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Silicon Valley Responds To U.S. Tariffs And Trade

Silicon Valley Responds to U.S. Tariffs and Trade

By Peter Leroe-Muñoz, Vice President, Technology & Innovation, Silicon Valley Leadership Group

What You Should Know
March 2018

Action: President imposes tariffs on imported Chinese steel and aluminum

Reaction: China responds with tariffs on $3B of U.S. imports

June 2018

Action: President imposes 25% tariff on $50B Chinese imports (electronics components, batteries, transportation components, etc.) to go in effect in July. The justification – Chinese theft of Intellectual Property (IP) and the reducing trade deficit

Reaction: China responds with 25% tariff on $50B U.S. imports (fruit, cotton, tobacco, select autos), strategically targeting U.S. goods produced in areas that supported Trump in 2016

Action: President and the U.S. Trade Representative create list of additional $200B of Chinese imports that may be subject to a new 10% tariff

Reaction: China announces it will retaliate in kind with equal tariffs on American imports

July 2018

Action: Administration levies tariffs on $34 billion of Chinese imports

Reaction: Beijing retaliates immediately introducing an equivalent 25 percent tariff on $34 billion in American goods.


Frequently Asked Questions

What potential ramifications could this have had on Silicon Valley’s tech community?

  • U.S. companies rely on imports of information and communications technology (ICT) products to drive innovation, create jobs, and power economic growth in the United States
  • Higher prices from tariffs lead to lower consumption of information and communications technology products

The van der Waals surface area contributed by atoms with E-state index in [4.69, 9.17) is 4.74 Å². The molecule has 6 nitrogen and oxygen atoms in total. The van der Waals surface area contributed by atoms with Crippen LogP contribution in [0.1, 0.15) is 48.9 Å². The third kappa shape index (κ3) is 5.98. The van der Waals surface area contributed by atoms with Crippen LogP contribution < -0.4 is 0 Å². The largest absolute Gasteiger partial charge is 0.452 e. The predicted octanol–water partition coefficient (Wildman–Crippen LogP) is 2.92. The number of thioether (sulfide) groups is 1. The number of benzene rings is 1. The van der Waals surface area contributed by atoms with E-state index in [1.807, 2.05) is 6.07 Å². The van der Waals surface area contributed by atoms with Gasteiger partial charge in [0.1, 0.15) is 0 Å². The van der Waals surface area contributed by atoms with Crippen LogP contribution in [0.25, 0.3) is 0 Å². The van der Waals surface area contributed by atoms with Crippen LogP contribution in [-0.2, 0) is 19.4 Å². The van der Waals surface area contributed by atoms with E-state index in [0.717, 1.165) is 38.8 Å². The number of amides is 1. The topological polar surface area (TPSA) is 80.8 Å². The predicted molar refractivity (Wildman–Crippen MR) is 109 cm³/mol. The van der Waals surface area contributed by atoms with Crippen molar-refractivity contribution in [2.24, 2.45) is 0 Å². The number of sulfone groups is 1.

• Additionally, the stock values of such goods decrease, which further threatens the strength of Silicon Valley’s economy

What is the “Made-In-China 2025” plan proposed by the Trump administration?

“Made-in-China 2025” is a strategic blueprint issued by the Chinese government for the purpose of transforming China into a global tech leader in the next decade. It identifies ten sectors for special government support, including:

  • Next generation IT
  • High-end numerical control machinery and robotics
  • Aerospace and aviation equipment
  • Maritime engineering equipment and high-tech maritime vessels
  • Advanced rail equipment
  • Energy-saving and new energy vehicles
  • Electrical equipment
  • New materials
  • Biomedicine and high-performance medical devices
  • Agricultural machinery and equipment

What can the U.S. Government and Administration do to help?

  • Apply multilateral pressure on China that does not inflict harm on U.S. consumers and businesses
  • Develop a competitive advantage against China by investing in research and development, education, science and technology, artificial intelligence (AI), and incentivizing innovation
  • Remain engaged with the global community in order to combat blatant disregard for international norms and principles of free trade

What is the current sentiment in Silicon Valley right now as it relates to President’s decision on Chinese investment in U.S. based tech companies?

  • Foreign partners are essential for funding innovation in the American economy
  • There are certain invaluable elements of a business that cannot be fully optimized without the knowledge and insights of a global workforce
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